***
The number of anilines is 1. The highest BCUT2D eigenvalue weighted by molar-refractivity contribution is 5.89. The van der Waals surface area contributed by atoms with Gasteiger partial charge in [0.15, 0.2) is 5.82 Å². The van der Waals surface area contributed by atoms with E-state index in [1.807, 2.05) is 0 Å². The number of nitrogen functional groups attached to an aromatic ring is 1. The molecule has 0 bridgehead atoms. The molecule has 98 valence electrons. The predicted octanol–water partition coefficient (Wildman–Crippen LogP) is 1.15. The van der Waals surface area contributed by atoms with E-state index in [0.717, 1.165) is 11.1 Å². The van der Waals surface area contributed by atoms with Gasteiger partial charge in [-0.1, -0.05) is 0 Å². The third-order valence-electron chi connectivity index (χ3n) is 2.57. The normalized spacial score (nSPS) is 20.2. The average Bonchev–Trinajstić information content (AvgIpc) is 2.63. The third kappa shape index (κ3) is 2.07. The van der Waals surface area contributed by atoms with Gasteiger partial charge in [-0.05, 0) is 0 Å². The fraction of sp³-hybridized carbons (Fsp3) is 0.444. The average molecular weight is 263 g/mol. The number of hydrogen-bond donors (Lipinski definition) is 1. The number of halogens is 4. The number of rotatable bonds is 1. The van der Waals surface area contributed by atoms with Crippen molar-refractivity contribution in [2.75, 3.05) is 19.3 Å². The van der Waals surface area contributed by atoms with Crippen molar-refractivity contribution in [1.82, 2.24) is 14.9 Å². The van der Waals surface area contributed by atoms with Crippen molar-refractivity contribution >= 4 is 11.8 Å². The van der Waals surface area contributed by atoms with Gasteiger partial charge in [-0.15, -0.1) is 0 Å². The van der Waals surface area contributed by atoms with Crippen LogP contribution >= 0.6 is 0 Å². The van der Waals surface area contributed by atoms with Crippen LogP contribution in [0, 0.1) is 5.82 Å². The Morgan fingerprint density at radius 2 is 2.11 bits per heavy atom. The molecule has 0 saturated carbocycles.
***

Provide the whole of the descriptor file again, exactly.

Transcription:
The number of anilines is 1. The highest BCUT2D eigenvalue weighted by molar-refractivity contribution is 5.89. The van der Waals surface area contributed by atoms with Gasteiger partial charge in [0.15, 0.2) is 5.82 Å². The van der Waals surface area contributed by atoms with E-state index in [1.807, 2.05) is 0 Å². The number of nitrogen functional groups attached to an aromatic ring is 1. The molecule has 0 bridgehead atoms. The molecule has 98 valence electrons. The predicted octanol–water partition coefficient (Wildman–Crippen LogP) is 1.15. The van der Waals surface area contributed by atoms with E-state index in [0.717, 1.165) is 11.1 Å². The van der Waals surface area contributed by atoms with Gasteiger partial charge in [-0.1, -0.05) is 0 Å². The third-order valence-electron chi connectivity index (χ3n) is 2.57. The normalized spacial score (nSPS) is 20.2. The average Bonchev–Trinajstić information content (AvgIpc) is 2.63. The third kappa shape index (κ3) is 2.07. The van der Waals surface area contributed by atoms with Gasteiger partial charge in [-0.05, 0) is 0 Å². The fraction of sp³-hybridized carbons (Fsp3) is 0.444. The average molecular weight is 263 g/mol. The number of hydrogen-bond donors (Lipinski definition) is 1. The number of halogens is 4. The number of rotatable bonds is 1. The van der Waals surface area contributed by atoms with Crippen molar-refractivity contribution in [2.75, 3.05) is 19.3 Å². The van der Waals surface area contributed by atoms with Crippen molar-refractivity contribution in [1.82, 2.24) is 14.9 Å². The van der Waals surface area contributed by atoms with Crippen molar-refractivity contribution >= 4 is 11.8 Å². The van der Waals surface area contributed by atoms with Gasteiger partial charge in [-0.15, -0.1) is 0 Å². The van der Waals surface area contributed by atoms with Crippen LogP contribution >= 0.6 is 0 Å². The van der Waals surface area contributed by atoms with Crippen LogP contribution in [0, 0.1) is 5.82 Å². The Morgan fingerprint density at radius 2 is 2.11 bits per heavy atom. The molecule has 0 saturated carbocycles.